A Prospective Study of Depression and Immune Dysregulation in Multiple Sclerosis

Department of Neurology, Albert Einstein College of Medicine, Bronx, NY 10461.
JAMA Neurology (Impact Factor: 7.42). 04/1992; 49(3):238-44. DOI: 10.1001/archneur.1992.00530270052018
Source: PubMed


This study examined psychologic distress and immune function in patients with chronic-progressive multiple sclerosis participating in a placebo-control trial of cyclosporine. Immune measures included percentages and absolute numbers of CD2+, CD4+, CD8+, Leu-11-b+, HLA-DR (IA+), and transferrin-receptor-positive cells, which were evaluated by immunofluorescence using monoclonal antibodies. Distress was measured with self-report scales. The Expanded Disability Status Scale assessed neurologic disability. Subjects were followed up for 2 years, and their high-depressed and low-depressed times were compared. Times of greater depression were associated with lower CD8+ cell numbers and CD8+%, and a higher CD4/CD8 ratio. CD4+ cell numbers and percent were also higher when subjects were depressed, but only in the placebo group. There were no differences in Expanded Disability Status Scale when subjects were more depressed. Evaluation of a single subject revealed that Ia+ and transferrin-receptor-positive lymphocytes increased 3 months before distress increased. It was concluded that distress is associated with immune dysregulation in multiple sclerosis, although the mechanisms of this association have yet to be delineated.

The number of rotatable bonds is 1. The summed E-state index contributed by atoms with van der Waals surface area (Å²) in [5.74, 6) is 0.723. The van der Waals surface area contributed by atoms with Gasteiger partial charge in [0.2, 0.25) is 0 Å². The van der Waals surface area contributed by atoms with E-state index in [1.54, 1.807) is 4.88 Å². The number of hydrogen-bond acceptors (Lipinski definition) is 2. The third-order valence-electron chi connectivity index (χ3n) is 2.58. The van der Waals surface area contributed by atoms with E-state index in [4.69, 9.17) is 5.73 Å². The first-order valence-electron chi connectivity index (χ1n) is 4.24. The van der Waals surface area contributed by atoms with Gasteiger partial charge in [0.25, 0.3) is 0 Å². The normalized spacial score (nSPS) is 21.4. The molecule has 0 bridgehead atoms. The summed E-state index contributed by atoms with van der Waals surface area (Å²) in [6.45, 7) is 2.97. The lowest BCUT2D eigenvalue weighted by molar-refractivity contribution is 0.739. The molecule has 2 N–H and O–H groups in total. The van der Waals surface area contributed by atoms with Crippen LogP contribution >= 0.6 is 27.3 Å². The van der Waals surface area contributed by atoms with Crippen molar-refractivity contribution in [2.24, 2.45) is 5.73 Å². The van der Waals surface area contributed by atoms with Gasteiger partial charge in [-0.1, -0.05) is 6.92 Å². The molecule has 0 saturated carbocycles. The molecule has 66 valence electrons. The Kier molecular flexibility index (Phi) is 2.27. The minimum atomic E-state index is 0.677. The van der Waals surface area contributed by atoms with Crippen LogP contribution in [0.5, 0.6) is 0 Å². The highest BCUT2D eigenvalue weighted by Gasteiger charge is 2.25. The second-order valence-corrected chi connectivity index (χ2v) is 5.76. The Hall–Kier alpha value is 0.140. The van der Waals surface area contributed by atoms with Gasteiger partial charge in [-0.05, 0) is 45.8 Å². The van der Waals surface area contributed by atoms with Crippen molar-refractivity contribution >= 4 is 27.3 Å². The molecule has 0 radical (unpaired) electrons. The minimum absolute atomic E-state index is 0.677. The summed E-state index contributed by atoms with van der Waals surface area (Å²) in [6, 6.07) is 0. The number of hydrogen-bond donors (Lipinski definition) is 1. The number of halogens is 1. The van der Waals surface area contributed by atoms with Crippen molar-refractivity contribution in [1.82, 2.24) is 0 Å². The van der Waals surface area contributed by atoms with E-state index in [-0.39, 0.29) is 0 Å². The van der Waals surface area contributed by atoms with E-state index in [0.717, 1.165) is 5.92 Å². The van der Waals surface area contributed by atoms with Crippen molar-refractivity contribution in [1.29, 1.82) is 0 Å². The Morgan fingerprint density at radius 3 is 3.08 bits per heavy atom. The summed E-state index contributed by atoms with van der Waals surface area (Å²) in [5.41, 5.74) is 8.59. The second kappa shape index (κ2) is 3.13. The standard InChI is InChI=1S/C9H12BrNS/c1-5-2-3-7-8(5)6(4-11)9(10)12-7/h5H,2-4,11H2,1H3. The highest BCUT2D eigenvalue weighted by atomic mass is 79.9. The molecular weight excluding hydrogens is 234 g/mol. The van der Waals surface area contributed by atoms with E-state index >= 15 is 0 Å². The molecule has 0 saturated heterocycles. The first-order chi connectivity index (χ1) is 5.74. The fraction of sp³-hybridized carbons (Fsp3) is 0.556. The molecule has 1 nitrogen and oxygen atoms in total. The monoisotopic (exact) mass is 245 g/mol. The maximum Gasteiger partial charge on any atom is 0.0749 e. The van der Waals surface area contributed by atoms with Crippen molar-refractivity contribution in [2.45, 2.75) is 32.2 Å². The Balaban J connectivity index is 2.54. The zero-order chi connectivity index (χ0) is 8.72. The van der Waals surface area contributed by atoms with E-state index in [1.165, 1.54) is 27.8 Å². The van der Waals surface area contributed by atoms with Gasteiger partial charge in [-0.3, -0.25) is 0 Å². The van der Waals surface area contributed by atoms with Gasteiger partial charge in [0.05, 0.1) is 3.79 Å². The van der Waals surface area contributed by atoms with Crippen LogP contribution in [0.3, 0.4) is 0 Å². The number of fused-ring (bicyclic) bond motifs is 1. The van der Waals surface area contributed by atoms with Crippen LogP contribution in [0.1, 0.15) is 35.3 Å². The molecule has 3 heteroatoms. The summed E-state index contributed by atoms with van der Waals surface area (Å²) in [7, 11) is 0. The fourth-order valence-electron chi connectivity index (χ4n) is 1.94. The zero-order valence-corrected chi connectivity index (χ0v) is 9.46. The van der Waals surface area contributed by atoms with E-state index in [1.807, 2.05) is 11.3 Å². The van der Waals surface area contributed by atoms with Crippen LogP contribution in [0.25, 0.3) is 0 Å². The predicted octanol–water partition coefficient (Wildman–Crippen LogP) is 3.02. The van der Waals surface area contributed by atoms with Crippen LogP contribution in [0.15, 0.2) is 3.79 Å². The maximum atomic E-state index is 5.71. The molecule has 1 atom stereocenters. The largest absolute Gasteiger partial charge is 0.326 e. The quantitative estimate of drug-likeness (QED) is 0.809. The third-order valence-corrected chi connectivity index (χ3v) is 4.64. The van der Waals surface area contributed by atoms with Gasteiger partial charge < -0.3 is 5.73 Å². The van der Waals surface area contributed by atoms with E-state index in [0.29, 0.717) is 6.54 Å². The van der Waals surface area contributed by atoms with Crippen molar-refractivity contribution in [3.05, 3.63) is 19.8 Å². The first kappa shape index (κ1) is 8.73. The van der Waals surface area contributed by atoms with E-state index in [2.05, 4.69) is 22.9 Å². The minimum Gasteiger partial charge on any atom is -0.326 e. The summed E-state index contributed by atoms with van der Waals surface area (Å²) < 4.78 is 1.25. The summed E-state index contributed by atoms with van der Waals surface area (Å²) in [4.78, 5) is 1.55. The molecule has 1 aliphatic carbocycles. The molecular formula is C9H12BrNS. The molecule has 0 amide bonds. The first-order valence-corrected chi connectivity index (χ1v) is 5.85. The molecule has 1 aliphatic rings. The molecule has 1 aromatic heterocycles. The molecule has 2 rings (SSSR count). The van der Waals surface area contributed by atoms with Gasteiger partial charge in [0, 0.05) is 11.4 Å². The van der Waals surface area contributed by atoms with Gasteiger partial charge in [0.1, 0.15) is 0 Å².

7 Reads
  • Source
    • "The BDI is a self-evaluation method for recording the severity of symptoms of depression [11]. MS patients show a higher depression level [12]. Disease-related symptoms, e.g. "
    [Show abstract] [Hide abstract]
    ABSTRACT: Olfactory dysfunction in MS patients is reported in the literature. MRI of the olfactory bulb (OB) is discussed as a promising new testing method for measuring olfactory function (OF). Aim of this study was to explore reasons for and optimize the detection of olfactory dysfunction in MS patients with MRI. OB and olfactory brain volume was assessed within 34 MS patients by manual segmentation. Olfactory function was tested using the Threshold-Discrimination-Identification-Test (TDI), gustatory function was tested using Taste Strips (TST). 41% of the MS patients displayed olfactory dysfunction (8% of the control group), 16% displayed gustatory dysfunction (5% of the control group). There was a correlation between the OB volume and the number and volume of MS lesions in the olfactory brain. Olfactory brain volume correlated with the volume of lesions in the olfactory brain and the EDSS score. The TST score correlated with the number and volume of lesions in the olfactory brain. The correlation between a higher number and volume of MS lesions with a decreased OB and olfactory brain volume could help to explain olfactory dysfunction.
    PLoS ONE 05/2011; 6(5):e19702. DOI:10.1371/journal.pone.0019702 · 3.23 Impact Factor
  • Source
    • "Depression may also exact a greater toll on the health of people with MS. Depression may affect MS indirectly by decreasing adherence to MS disease modifying medications (Mohr et al., 1997) and more directly by aggravating MS-related immune dysregulation (Foley et al., 1992; Mohr, Goodkin, Islar, Hauser, & Genain, 2001). "
    [Show abstract] [Hide abstract]